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FUNDAMENTAL POINTS IN THAT SCIENCE,
AN EXAMINATION OF SOME
MODERN GEOLOGICAL SYSTEMS,
AND PARTICULARLY OF THE
HUTTONIAN THEORY OF THE EARTH.
J. A. DE LUC, F.R.S.
TRANSLATED FROM THE FRENCH MANUSCRIPT,
REV. HENRY DE LA FITE, M. A.
OF TRINITY COLLEGE, OXFORD.
PRINTED FOR F. C. AND J. RIVINGTON,
NO. 62, ST. PAUL'S CHURCH.YARD.
THE friendship, with which I am honoured by Mr. De Luc, induced him some time ago to communicate to me a Treatise on Geology, intended for the French Press. He was desirous that this work should appear in England, which he has for thirty-six years considered as his native country; and at his request, I ventured to undertake the following translation, which has been conducted and completed under his immediate inspection.
In revising his work, previously to its translation, some alterations occurred to the author as expedient. The French and English publications will therefore occasionally differ. The Letters also to Dr. HUTTON, published
in the Monthly Review, are omitted in this work, though inserted in the original now printing at Paris.
To establish some fundamental points in Geology, is the principal object of Mr. De Luc; an object necessarily connecting almost every branch of the physical sciences, with the History of the Earth. This is clearly shown in the following pages, and the attention of the student is directed to the precise points of natural philosophy and natural history, embraced by geology, and which have long excited a considerable interest.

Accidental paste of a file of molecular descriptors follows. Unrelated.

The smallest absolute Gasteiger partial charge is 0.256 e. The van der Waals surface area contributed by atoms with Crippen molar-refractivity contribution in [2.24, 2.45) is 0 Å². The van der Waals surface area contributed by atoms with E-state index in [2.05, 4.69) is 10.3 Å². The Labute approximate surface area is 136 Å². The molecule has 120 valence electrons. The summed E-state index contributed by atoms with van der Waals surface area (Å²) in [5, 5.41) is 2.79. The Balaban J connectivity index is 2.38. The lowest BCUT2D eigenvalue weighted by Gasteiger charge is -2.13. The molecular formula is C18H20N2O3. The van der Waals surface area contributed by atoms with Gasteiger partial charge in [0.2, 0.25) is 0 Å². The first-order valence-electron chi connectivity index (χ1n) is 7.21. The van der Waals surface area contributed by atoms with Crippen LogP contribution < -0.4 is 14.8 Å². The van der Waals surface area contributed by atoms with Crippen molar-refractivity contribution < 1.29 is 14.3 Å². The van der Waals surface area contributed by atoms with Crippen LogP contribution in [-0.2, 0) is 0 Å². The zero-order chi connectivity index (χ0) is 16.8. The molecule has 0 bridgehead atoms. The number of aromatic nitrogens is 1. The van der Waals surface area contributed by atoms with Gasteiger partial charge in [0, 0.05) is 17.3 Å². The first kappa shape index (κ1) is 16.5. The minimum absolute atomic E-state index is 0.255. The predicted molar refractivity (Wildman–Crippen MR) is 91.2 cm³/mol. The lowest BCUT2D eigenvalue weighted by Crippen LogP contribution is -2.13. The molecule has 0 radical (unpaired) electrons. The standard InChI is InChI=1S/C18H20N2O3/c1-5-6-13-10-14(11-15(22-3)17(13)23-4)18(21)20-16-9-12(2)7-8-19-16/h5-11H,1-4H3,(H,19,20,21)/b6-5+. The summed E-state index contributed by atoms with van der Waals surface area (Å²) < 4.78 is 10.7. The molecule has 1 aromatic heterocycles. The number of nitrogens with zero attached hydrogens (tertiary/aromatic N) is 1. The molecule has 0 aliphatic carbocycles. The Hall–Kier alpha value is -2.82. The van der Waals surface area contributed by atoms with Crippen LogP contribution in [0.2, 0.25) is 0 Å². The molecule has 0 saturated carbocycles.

Mr. De Luc has not yet been able to prepare for publication his earlier travels in Switzerland and in Germany, from the year 1782 to 1799. But he considers those which will shortly appear in English, containing his observations on some parts of the coasts of the Baltic and North Seas, and in different parts of England, as sufficient to establish all the propositions of the theory, the critical discussion of which forms the subject of the present work.
It has been justly observed that the discoveries in the physical sciences, of which recent times may boast, are to be ascribed to the influence of those rules of legitimate philoso. phy which 'were established by Lord Bacon two centuries ago. To these rules no philosopher has more 'scrupulously adhered than the excellent author of this work; and while he has thus largely contributed to rescue geological science from the disgrace of visionary theories, he has advanced a system which makes a strong appeal for its truth to facts easily verified, if their certainty be disputed.
The origin and nature of Man form the ultimate objects of Mr. De Luc's inquiries. A knowledge of the History of man, he has observed, is indispensably necessary in order to investigate with success these most interesting subjects: and as his History is intimately connected with that of the planet which he inhabits, it becomes requisite to study with attention the monuments of the revolutions which the surface of the globe has undergone,